Species-Level Profiling of Ixodes pacificus Bacterial Microbiomes Reveals High Variability across Short Spatial Scales at Different Taxonomic Resolutions

Kayla M. Socarras, Joshua P. Earl, Jaroslaw E. Krol, Archana Bhat, Max Pabilonia, Meghan H. Harrison, Steven P. Lang, Bhaswati Sen, Azad Ahmed, Michael Hester, Joshua Chang Mell, Kurt Vandegrift, Garth D. Ehrlich

Research output: Contribution to journalArticlepeer-review

3 Scopus citations


Background and Aims: Outbreaks of severe and chronic tick-borne diseases (TBDs) are on the rise. This is through the transmission of infectious disease agents to humans during tick feeding. The transmission rate and extent of microbial exchange, however, vary based on the tick microbiome composition. While select microbes are determined to be members of the normal tick microbiome and others are clearly recognized mammalian and/or avian pathogens, the status of many other members of the tick microbiota with respect to human and alternate host pathogenesis remains unclear. Moreover, the species-level 16S microbiome of prominent TBD vectors, including Ixodes pacificus, have not been extensively studied. To elucidate the I. pacificus microbiome composition, we performed a pan-domain species-specific characterization of the bacterial microbiome on adult I. pacificus ticks collected from two regional parks within Western California. Our methods provide for characterizing nuances within cohort microbiomes and their relationships to geo-locale of origin, surrounding fauna, and prevalences of known and suspected pathogens in relation to current TBD epidemiological zones. Methods: Ninety-two adult I. pacificus bacterial microbiomes were characterized using a high-fidelity, pan-domain, species-specific, full-length 16S rRNA amplification method using circular consensus sequencing performed on the Pacific Biosciences Sequel platform. Data analyses were performed with the MCSMRT data analysis package and database. Results: The species-specific I. pacificus microbiome composition illustrates a complex assortment of microflora, including over 900 eubacterial species with high taxonomic diversity, which was revealed to vary by sex and geo-locale, though the use of full-length 16S gene sequencing. The TBD-associated pathogens, such as Borrelia burgdorferi, Anaplasma phagocytophilum, and Rickettsia monacensis, were identified along with a host of bacteria previously unassociated with ticks. Conclusion: Species-level taxonomic classification of the I. pacificus microbiome revealed that full-length bacterial 16S gene sequencing is required for the granularity to elucidate the microbial diversity within and among ticks based on geo-locale.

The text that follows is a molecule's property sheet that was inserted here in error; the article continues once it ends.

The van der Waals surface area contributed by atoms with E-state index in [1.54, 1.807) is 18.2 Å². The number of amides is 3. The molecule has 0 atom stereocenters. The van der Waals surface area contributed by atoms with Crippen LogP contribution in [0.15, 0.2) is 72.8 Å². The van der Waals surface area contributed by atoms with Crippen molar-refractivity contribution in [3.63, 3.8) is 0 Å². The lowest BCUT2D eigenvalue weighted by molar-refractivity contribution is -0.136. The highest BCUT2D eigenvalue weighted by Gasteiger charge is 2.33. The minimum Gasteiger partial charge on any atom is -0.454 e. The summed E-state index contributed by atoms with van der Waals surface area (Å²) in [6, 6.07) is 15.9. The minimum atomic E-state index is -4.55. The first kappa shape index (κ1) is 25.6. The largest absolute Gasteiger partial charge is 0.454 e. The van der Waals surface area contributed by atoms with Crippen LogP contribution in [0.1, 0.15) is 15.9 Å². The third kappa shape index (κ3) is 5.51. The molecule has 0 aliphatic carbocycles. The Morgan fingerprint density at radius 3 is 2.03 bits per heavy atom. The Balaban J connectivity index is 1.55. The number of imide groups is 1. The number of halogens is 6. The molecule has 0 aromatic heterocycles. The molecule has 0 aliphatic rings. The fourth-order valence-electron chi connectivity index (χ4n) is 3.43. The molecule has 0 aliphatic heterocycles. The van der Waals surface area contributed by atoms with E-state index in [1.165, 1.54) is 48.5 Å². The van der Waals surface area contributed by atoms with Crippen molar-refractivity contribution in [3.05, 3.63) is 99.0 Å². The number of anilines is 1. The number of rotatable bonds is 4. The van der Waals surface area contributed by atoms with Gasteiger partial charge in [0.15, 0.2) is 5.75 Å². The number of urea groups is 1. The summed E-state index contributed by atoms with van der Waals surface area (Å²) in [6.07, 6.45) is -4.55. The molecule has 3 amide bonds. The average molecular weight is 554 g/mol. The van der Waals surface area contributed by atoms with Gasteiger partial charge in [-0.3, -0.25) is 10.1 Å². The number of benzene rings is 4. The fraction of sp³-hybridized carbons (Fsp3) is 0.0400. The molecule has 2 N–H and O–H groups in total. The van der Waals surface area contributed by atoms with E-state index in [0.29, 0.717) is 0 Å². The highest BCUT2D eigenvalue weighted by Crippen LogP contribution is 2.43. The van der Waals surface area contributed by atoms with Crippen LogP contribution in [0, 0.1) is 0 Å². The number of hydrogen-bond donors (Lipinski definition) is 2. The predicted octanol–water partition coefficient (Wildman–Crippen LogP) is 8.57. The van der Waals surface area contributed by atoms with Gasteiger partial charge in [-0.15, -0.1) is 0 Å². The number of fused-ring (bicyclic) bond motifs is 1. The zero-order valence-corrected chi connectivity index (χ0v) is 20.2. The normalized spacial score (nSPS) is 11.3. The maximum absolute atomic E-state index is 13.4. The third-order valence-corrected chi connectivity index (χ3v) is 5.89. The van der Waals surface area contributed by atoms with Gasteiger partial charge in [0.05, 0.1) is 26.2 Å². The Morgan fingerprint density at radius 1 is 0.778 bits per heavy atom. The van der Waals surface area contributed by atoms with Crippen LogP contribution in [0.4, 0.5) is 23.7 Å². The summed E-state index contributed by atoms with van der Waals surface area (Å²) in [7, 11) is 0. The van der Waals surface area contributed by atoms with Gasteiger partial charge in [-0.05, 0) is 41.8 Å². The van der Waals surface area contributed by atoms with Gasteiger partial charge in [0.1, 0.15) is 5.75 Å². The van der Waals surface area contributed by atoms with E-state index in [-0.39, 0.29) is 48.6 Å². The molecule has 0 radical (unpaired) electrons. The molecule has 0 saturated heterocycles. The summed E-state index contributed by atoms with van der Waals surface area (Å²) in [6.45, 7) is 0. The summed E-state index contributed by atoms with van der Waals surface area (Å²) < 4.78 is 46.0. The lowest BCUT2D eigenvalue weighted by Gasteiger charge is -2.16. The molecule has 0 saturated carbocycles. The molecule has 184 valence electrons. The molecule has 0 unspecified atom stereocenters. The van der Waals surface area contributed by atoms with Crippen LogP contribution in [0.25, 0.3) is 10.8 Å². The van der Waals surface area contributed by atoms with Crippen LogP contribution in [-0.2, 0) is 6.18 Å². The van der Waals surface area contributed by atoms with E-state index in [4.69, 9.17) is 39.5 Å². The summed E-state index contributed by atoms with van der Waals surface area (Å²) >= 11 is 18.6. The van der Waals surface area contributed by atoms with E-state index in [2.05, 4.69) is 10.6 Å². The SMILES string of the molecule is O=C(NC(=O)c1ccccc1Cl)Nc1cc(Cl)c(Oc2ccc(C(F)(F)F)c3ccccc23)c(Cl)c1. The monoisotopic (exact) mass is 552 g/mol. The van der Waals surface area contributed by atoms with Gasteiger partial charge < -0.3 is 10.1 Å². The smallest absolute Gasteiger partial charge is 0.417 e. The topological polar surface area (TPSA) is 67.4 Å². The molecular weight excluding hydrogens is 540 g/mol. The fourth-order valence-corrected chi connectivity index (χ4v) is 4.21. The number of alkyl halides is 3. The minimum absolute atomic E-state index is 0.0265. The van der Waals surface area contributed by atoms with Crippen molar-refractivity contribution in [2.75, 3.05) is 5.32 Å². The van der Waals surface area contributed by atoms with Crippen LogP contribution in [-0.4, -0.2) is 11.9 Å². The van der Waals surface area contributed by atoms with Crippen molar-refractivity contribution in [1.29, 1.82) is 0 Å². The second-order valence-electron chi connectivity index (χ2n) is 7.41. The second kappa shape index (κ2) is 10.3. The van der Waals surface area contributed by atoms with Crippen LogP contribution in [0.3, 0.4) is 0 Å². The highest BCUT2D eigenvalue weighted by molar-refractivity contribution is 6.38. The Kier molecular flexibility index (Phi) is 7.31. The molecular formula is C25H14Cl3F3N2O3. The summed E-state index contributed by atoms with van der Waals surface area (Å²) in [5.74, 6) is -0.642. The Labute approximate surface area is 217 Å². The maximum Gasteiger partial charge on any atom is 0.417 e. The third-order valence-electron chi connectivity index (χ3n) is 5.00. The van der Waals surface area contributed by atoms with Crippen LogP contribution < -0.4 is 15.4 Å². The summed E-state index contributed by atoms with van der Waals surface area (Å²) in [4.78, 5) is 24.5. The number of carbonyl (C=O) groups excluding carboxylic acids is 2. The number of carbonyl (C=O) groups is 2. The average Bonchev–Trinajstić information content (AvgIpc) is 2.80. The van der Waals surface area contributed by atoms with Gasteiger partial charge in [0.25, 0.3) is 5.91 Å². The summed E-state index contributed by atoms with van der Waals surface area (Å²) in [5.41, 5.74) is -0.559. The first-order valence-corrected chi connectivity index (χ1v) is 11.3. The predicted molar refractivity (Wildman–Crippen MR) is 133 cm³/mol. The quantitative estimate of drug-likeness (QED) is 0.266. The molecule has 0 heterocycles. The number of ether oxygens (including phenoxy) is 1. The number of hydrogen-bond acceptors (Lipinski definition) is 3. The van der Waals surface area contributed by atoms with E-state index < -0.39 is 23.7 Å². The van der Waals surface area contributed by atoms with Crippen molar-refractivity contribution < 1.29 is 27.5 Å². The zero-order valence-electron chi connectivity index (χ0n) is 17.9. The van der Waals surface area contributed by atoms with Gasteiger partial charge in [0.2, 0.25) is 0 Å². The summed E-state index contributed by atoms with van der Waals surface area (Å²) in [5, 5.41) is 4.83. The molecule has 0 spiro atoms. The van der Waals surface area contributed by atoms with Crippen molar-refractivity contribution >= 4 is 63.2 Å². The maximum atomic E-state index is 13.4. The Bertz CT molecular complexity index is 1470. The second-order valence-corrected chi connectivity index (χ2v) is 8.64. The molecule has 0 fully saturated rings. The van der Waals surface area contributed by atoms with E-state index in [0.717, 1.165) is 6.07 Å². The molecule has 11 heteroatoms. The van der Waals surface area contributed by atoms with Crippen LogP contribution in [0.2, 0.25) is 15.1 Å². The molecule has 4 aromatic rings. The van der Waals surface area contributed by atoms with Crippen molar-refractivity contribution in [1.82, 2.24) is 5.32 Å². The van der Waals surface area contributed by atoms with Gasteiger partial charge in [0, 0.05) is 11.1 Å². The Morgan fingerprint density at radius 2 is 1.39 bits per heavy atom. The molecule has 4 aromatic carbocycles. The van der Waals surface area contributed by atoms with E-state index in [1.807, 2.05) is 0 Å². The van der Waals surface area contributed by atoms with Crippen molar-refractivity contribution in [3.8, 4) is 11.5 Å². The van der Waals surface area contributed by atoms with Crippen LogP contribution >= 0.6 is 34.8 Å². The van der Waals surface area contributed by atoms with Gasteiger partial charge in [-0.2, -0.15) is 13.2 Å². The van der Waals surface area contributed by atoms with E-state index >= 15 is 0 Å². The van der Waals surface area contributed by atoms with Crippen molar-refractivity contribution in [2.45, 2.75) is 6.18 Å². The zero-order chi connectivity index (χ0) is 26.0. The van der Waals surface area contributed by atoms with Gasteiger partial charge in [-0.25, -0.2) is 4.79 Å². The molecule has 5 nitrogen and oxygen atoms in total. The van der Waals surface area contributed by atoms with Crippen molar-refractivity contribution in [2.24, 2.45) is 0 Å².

Original languageEnglish (US)
Pages (from-to)551-562
Number of pages12
JournalGenetic Testing and Molecular Biomarkers
Issue number8
StatePublished - Aug 1 2021

All Science Journal Classification (ASJC) codes

  • Genetics(clinical)


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